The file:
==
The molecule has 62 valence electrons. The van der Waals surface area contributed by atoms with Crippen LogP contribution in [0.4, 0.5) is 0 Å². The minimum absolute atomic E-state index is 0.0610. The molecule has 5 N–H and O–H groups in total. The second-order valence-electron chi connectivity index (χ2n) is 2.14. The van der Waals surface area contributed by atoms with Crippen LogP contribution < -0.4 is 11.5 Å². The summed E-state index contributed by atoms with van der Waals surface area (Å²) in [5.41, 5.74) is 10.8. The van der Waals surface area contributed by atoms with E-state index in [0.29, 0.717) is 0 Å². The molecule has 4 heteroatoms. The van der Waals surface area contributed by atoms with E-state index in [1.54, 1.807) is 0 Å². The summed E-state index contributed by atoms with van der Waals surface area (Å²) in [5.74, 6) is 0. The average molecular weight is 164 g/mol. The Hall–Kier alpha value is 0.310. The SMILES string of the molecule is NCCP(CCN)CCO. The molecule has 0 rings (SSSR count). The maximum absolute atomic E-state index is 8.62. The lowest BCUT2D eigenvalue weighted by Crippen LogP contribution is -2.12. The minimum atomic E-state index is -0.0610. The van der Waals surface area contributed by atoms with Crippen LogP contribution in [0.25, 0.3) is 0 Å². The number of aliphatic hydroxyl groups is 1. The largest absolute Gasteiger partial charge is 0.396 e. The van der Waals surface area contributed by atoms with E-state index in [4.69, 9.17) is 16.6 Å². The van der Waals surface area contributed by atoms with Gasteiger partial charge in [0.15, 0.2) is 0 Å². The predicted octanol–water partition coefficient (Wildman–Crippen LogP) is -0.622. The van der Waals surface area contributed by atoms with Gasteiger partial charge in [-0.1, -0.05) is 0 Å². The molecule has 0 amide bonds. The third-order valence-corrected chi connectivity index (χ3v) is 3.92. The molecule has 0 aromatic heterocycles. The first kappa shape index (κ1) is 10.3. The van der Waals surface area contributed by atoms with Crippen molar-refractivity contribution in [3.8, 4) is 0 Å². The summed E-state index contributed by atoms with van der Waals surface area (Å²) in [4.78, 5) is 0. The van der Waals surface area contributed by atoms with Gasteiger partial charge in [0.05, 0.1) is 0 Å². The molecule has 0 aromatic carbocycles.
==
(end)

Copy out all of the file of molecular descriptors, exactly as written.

The molecule has 62 valence electrons. The van der Waals surface area contributed by atoms with Crippen LogP contribution in [0.4, 0.5) is 0 Å². The minimum absolute atomic E-state index is 0.0610. The molecule has 5 N–H and O–H groups in total. The second-order valence-electron chi connectivity index (χ2n) is 2.14. The van der Waals surface area contributed by atoms with Crippen LogP contribution < -0.4 is 11.5 Å². The summed E-state index contributed by atoms with van der Waals surface area (Å²) in [5.41, 5.74) is 10.8. The van der Waals surface area contributed by atoms with E-state index in [0.29, 0.717) is 0 Å². The molecule has 4 heteroatoms. The van der Waals surface area contributed by atoms with E-state index in [1.54, 1.807) is 0 Å². The summed E-state index contributed by atoms with van der Waals surface area (Å²) in [5.74, 6) is 0. The average molecular weight is 164 g/mol. The Hall–Kier alpha value is 0.310. The SMILES string of the molecule is NCCP(CCN)CCO. The molecule has 0 rings (SSSR count). The maximum absolute atomic E-state index is 8.62. The lowest BCUT2D eigenvalue weighted by Crippen LogP contribution is -2.12. The minimum atomic E-state index is -0.0610. The van der Waals surface area contributed by atoms with Crippen LogP contribution in [0.25, 0.3) is 0 Å². The number of aliphatic hydroxyl groups is 1. The largest absolute Gasteiger partial charge is 0.396 e. The van der Waals surface area contributed by atoms with E-state index in [4.69, 9.17) is 16.6 Å². The van der Waals surface area contributed by atoms with Gasteiger partial charge in [0.15, 0.2) is 0 Å². The predicted octanol–water partition coefficient (Wildman–Crippen LogP) is -0.622. The van der Waals surface area contributed by atoms with Gasteiger partial charge in [-0.1, -0.05) is 0 Å². The molecule has 0 amide bonds. The third-order valence-corrected chi connectivity index (χ3v) is 3.92. The molecule has 0 aromatic heterocycles. The first kappa shape index (κ1) is 10.3. The van der Waals surface area contributed by atoms with Crippen molar-refractivity contribution in [3.8, 4) is 0 Å². The summed E-state index contributed by atoms with van der Waals surface area (Å²) in [4.78, 5) is 0. The van der Waals surface area contributed by atoms with Gasteiger partial charge in [0.05, 0.1) is 0 Å². The molecule has 0 aromatic carbocycles.